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Old 02-24-2014, 12:03 PM   #21
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I don't count calories when I go out. I go out for flavor. Normally I don't eat much fried, sauced(creamed, gravy or cheesy stuff as a rule) so with that in mind I can order fairly confidently. I count calories at home, though.
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Old 02-24-2014, 12:17 PM   #22
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I think it's a good idea to have nutritional information at fast food joints. I'm opposed to it for real restaurants. Especially for small, locally owned establishments.
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Old 02-24-2014, 12:30 PM   #23
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I think having that information available is a great thing and I do not think it is a nanny state thing. If they told the restaurants that they can not serve anything about a certain calorie count then that would be nanny state. I am all for having as much information available as possible. You can not always tell just from the description of the dish how calorie heavy it might be and for those looking to watch that sort of thing how else would they know unless it is published somewhere.

My daughter is 9 years old and has been learning about healthy eating in school. She is a label reader and reads the nutritional info on everything I bring into the house. When we go out to eat she picks broccoli over fries, lima beans over dessert, healthy over less healthy. If calorie info was available I am sure she would be looking at that to help her make educated choices. For me, I would not even look at that info, but it would not hurt me or affect me to have it available on the menu for those who do care to see it.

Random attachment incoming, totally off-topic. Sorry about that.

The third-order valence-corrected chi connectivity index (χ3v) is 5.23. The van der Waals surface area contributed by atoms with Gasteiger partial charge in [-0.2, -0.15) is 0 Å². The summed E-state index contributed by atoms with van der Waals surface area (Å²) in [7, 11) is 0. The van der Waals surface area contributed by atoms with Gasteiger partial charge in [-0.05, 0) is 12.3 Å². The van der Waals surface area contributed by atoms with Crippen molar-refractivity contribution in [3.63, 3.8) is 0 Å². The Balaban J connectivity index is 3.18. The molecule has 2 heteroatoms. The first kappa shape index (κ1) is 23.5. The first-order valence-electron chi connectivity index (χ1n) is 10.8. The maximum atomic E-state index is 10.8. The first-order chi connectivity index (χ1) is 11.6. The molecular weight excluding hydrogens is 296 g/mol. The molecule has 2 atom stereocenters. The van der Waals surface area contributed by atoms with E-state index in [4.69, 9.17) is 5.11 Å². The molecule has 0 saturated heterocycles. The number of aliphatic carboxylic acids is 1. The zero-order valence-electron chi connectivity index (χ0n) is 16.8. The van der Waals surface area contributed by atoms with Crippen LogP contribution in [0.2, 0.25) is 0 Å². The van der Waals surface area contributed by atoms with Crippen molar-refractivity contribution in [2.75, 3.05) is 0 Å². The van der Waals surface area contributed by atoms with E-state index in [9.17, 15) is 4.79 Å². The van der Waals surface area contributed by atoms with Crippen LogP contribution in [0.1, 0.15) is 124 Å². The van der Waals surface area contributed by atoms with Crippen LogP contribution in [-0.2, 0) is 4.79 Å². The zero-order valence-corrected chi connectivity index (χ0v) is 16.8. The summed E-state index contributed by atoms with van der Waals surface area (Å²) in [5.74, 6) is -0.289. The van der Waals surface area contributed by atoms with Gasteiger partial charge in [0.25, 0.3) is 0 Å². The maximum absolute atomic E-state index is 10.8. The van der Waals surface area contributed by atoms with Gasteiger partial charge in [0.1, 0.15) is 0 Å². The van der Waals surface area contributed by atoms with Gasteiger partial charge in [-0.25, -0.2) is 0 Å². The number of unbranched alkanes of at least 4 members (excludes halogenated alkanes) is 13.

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Old 02-24-2014, 12:33 PM   #24
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I'm opposed to it for real restaurants.
Andy, you are someone whose opinion I hold in the highest regard. I am curious why you opposed to it for real restaurants.
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Old 02-24-2014, 12:45 PM   #25
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Andy, you are someone whose opinion I hold in the highest regard. I am curious why you opposed to it for real restaurants.
Several reasons, GB.

First, it's not all that easy to accurately determine the caloric content of your foods. Not all restaurants/deli/pizza places have the knowledge or ability to do it accurately. If they have to pay someone to do it, that's an extra expense.

Also, I go to those places because they provide great foods I can't get elsewhere. It's a dining experience, not a nutrition break. I don't care about the nutrition label.
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Old 02-24-2014, 12:48 PM   #26
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I think nutrition info is great. I don't think that is "nannying". Nannying would be a law that limited the amount of sugar, fat, salt, whatever, in the food served. This just allows people to make an informed decision.
I absolutely agree. I do try to watch what I eat, including at restaurants. I'm not always going out to a restaurant for enjoyment. Sometimes I have to be at a restaurant for a lunch meeting, and don't always have the choice of the venue.